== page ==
The Château de Compiègne was a royal residence built for Louis XV and restored by Napoleon. It was one of three seats of royal government, the others being Versailles and Fontainebleau.

Château de Compiègne was the preferred summer residence for the monarchs of France who would come to hunt in the nearby forest. Louis XIV stayed in the château some 75 times. Louis XV was even more enamoured.

The Comte de Chevergny described his infatuation: "Hunting was his main passion... and Compiègne, with its immense forest, with its endless avenues amongst the trees, with its stretches down which you could ride all day and never come to the end, was the ideal place to indulge that passion."

In 1750, the architect Ange-Jacques Gabriel proposed a thorough revision of the château. Work began in 1751 and was finished in 1788 by Gabriel's student Le Dreux de La Châtre. It is neo-classic in style and notable for its beautiful elegance and simplicity of design.

During the French Revolution, the Château de Compiègne passed into the jurisdiction of the Minister for the Interior. In 1795 all furniture was sold and its works of art were sent to the Muséum Central. Napoleon visited in 1799 and again in 1803. In 1804 the château became a domaine impérial and in 1807 Napoleon ordered that it be made habitable again.

The greatest architects and decorators of the day oversaw its remodelling. Its layout was altered, a ballroom added, and the garden was replanted and linked directly to the forest.

The result is a striking example of First Empire style (1808-1810), although some traces of the earlier décor survive. Auguste Luchet remarked that "Compiègne speaks of Napoleon as Versailles does of Louis XIV.”

Today's visitors can find three distinct museums within the chateau: the apartments themselves; the Museum of the Second Empire; and the National Car Museum, which contains a fine collection of carriages, bicycles, and automobiles. All three museums are worth visiting and offer free entry with the Paris Pass.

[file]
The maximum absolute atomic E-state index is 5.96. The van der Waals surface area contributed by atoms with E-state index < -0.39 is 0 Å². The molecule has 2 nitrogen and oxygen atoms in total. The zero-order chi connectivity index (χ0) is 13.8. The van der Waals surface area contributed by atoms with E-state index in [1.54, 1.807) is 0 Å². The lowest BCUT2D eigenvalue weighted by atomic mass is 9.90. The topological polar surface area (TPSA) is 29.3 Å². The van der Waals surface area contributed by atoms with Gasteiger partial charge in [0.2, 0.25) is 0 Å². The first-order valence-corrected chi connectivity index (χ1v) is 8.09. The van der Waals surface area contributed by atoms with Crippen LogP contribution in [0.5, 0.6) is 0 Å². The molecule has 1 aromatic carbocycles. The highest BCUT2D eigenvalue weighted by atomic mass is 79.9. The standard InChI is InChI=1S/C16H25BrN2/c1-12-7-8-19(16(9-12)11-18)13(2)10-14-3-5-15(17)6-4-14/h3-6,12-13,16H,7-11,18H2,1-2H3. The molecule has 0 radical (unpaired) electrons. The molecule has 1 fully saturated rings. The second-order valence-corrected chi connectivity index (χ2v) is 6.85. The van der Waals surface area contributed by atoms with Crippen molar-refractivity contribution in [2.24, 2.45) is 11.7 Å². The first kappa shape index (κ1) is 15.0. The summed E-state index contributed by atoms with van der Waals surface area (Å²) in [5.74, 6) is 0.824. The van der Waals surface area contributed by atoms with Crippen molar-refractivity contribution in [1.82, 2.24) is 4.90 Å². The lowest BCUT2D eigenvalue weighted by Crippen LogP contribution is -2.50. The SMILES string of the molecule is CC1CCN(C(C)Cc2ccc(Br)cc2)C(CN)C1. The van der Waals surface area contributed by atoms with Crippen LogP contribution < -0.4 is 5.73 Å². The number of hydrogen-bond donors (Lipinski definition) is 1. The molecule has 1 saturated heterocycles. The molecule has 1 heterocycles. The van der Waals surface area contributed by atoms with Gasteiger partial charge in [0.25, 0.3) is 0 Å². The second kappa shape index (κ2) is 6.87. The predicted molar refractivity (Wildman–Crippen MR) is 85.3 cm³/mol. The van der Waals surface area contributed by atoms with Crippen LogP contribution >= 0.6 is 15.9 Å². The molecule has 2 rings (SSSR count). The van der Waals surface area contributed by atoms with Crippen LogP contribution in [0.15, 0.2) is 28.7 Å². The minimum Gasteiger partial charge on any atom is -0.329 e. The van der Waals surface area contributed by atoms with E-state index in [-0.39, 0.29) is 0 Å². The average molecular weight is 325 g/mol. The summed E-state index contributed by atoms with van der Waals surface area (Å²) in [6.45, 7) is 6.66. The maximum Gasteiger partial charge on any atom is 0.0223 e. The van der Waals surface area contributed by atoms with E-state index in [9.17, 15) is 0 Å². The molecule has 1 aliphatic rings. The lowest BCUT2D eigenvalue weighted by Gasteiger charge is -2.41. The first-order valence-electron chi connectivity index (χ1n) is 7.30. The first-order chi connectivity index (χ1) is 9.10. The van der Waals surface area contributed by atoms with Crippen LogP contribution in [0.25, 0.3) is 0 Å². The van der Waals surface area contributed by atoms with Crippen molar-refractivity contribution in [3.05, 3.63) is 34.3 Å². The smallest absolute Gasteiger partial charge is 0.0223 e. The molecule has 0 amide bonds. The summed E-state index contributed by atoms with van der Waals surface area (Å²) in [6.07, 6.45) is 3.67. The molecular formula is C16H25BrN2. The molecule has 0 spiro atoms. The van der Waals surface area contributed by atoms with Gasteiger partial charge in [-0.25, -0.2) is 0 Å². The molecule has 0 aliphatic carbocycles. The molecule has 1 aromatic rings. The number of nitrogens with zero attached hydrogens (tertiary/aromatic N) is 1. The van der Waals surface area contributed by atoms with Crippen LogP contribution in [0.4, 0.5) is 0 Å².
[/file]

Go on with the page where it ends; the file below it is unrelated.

Image © Palais de Compiègne / FP

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The best idea ever! No line ups, subway passes, museum passes! Having the Paris pass was a terrific! We weren't familiar with Paris and by having the 2 day hop on, hop off pass, it enabled us to get the lay of the land first! The subway pass was terrific as you go can anywhere! We took a beautiful river boat cruise down the Seine! The best part of the pass was getting into all of the museums without lining up!! The line ups were really long and it was really hot, so walking to the front and just going in paid off royally!!
Karen Davie from Canada

I wasn't sure when we purchased the Paris Pass that we would get our money's worth out of it. Boy, was i wrong! We saw more of Paris because we had the Paris Pass than we would have otherwise. Just being able to hop on and hop off the bus whenever we wanted, not to mention the boat trip, and the many attractions that were free because we had the pass. It made our trip to Paris more enjoyable and memorable.
Barbara Degon from United States

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Monday 10.00 - 18.00
Tuesday Closed
Wednesday 10.00 - 18.00
Thursday 10.00 - 18.00
Friday 10.00 - 18.00
Saturday 10.00 - 18.00
Sunday 10.00 - 18.00
Last Admission: 17.15

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Address:

Place du Général de Gaulle Compiègne 60 200

Telephone:

+33 3 44 38 47 02